Needy behavior’s a sign that your cat’s asking you to play because of boredom. You might find that your cat:
- Paws at you
- Meows more frequently
- Follows you around the house
- Draping itself across your laptop
You should offer your cat more enrichment through toys, games, and physical interactions if you notice these signs. Not only will this help your pet burn off energy, but it’ll improve your bond.
Some cats go the opposite way and sulk or make themselves scarce. This is a little bit like a tantrum; only your cat can’t use words to tell you what it wants. The likelihood is that your cat’s bored and needs stimulation. While all cats have different needs, make sure you play with your cat a couple of times a day between naps.
A tell-tale sign that your cat needs additional playtime is weight gain. Many owners substitute food for play, causing their pets to eat more than they should. Additionally, owners start mistaking a cat’s attention-seeking for food instead of play. Start introducing short playtime sessions into your cat’s day and start increasing them until it loses weight and gains more energy.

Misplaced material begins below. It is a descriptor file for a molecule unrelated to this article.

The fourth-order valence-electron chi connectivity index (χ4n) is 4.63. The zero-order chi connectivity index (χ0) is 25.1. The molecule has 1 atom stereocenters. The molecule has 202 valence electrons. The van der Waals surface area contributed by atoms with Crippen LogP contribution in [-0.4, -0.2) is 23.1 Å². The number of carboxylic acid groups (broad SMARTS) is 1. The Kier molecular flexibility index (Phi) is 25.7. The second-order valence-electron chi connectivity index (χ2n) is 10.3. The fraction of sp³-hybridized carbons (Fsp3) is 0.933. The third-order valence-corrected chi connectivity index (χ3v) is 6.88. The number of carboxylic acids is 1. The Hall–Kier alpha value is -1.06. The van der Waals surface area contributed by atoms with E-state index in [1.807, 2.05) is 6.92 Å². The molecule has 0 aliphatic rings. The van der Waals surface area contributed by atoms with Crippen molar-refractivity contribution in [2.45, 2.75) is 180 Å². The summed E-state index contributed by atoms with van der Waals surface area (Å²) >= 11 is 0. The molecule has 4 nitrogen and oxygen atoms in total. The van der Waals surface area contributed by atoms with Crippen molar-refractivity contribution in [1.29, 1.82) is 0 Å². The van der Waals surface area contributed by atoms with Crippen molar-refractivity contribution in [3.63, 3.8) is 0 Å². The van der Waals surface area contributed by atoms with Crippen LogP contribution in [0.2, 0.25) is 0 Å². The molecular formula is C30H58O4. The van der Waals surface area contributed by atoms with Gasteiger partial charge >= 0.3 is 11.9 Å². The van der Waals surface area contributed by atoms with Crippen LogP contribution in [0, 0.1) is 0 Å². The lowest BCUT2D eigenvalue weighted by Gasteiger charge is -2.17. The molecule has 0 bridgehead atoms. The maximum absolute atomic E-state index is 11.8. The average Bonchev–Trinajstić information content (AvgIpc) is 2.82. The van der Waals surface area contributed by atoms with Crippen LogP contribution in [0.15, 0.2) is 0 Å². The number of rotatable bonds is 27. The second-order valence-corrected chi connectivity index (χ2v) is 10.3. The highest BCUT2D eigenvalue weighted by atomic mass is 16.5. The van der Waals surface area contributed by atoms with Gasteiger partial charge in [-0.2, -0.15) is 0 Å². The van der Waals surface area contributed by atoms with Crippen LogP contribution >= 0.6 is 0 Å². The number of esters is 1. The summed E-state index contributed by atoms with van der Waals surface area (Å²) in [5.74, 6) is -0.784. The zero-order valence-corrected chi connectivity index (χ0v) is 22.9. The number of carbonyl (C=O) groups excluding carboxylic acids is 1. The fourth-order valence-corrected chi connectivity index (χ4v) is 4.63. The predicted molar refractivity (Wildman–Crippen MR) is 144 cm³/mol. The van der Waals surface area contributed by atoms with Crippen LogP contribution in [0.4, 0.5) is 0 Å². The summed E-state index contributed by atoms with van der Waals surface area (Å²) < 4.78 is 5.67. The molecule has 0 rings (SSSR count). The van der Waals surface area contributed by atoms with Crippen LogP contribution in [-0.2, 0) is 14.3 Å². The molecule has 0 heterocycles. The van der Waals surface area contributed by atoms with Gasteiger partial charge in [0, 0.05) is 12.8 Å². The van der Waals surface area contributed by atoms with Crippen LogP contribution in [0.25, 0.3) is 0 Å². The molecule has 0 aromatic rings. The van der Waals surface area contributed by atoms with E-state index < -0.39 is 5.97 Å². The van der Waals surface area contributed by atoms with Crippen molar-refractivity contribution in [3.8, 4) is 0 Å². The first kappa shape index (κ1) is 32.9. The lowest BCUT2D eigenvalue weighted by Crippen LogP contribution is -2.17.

Bored, unstimulated cats are likely to start exhibiting poor behaviors, such as scratching furniture or attacking their owners’ ankles. Cats need to release energy and will do so however they can. Distracting your cat with toys and games is the best way to stop these behaviors in a healthy and controlled way.
Playing with your cat is a great way to build your bond, but don’t let playtime get out of hand. Cats have sharp teeth and claws that do damage, even if they don’t mean to. Play with your cat at least a couple of times each day and monitor its behavior at all times so you can identify when your pet’s had enough.